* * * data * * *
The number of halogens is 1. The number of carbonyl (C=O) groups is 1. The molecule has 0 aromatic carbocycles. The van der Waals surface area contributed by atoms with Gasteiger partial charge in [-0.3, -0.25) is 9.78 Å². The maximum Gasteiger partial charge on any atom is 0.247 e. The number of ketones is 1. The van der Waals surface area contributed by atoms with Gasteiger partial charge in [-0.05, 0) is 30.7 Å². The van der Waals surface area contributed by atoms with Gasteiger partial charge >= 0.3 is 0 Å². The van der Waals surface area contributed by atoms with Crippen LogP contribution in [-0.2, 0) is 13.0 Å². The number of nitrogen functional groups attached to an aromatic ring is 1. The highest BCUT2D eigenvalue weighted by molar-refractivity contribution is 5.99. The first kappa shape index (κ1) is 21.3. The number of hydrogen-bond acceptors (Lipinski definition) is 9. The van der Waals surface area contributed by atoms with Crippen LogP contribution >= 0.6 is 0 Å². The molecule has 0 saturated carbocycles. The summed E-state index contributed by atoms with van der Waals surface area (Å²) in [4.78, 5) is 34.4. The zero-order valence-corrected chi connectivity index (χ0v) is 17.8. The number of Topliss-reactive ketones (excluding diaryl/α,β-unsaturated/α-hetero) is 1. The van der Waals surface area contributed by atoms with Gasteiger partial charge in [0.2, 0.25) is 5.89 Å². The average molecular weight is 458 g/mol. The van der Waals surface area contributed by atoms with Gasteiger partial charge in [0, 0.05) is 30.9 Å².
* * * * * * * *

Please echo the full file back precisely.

The number of halogens is 1. The number of carbonyl (C=O) groups is 1. The molecule has 0 aromatic carbocycles. The van der Waals surface area contributed by atoms with Gasteiger partial charge in [-0.3, -0.25) is 9.78 Å². The maximum Gasteiger partial charge on any atom is 0.247 e. The number of ketones is 1. The van der Waals surface area contributed by atoms with Gasteiger partial charge in [-0.05, 0) is 30.7 Å². The van der Waals surface area contributed by atoms with Gasteiger partial charge >= 0.3 is 0 Å². The van der Waals surface area contributed by atoms with Crippen LogP contribution in [-0.2, 0) is 13.0 Å². The number of nitrogen functional groups attached to an aromatic ring is 1. The highest BCUT2D eigenvalue weighted by molar-refractivity contribution is 5.99. The first kappa shape index (κ1) is 21.3. The number of hydrogen-bond acceptors (Lipinski definition) is 9. The van der Waals surface area contributed by atoms with Crippen LogP contribution >= 0.6 is 0 Å². The molecule has 0 saturated carbocycles. The summed E-state index contributed by atoms with van der Waals surface area (Å²) in [4.78, 5) is 34.4. The zero-order valence-corrected chi connectivity index (χ0v) is 17.8. The number of Topliss-reactive ketones (excluding diaryl/α,β-unsaturated/α-hetero) is 1. The van der Waals surface area contributed by atoms with Gasteiger partial charge in [0.2, 0.25) is 5.89 Å². The average molecular weight is 458 g/mol. The van der Waals surface area contributed by atoms with Gasteiger partial charge in [0, 0.05) is 30.9 Å².